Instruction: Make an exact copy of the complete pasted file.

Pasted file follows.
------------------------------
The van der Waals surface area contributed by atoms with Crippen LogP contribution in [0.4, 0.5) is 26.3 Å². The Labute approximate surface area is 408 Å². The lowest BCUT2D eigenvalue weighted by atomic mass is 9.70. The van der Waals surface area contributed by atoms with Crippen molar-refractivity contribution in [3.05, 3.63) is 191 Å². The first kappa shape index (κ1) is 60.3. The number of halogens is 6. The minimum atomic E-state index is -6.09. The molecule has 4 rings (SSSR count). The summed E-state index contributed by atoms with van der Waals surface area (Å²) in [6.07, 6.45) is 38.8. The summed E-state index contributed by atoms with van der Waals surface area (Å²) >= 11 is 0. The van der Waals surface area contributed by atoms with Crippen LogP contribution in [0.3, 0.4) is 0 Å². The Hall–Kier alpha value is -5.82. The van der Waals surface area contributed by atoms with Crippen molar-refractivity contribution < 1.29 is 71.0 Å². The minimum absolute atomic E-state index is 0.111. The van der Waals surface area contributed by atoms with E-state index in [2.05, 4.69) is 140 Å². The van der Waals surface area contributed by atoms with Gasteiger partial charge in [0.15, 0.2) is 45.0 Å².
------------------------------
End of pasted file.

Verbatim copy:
The van der Waals surface area contributed by atoms with Crippen LogP contribution in [0.4, 0.5) is 26.3 Å². The Labute approximate surface area is 408 Å². The lowest BCUT2D eigenvalue weighted by atomic mass is 9.70. The van der Waals surface area contributed by atoms with Crippen molar-refractivity contribution in [3.05, 3.63) is 191 Å². The first kappa shape index (κ1) is 60.3. The number of halogens is 6. The minimum atomic E-state index is -6.09. The molecule has 4 rings (SSSR count). The summed E-state index contributed by atoms with van der Waals surface area (Å²) in [6.07, 6.45) is 38.8. The summed E-state index contributed by atoms with van der Waals surface area (Å²) >= 11 is 0. The van der Waals surface area contributed by atoms with Crippen LogP contribution in [0.3, 0.4) is 0 Å². The Hall–Kier alpha value is -5.82. The van der Waals surface area contributed by atoms with Crippen molar-refractivity contribution < 1.29 is 71.0 Å². The minimum absolute atomic E-state index is 0.111. The van der Waals surface area contributed by atoms with E-state index in [2.05, 4.69) is 140 Å². The van der Waals surface area contributed by atoms with Gasteiger partial charge in [0.15, 0.2) is 45.0 Å².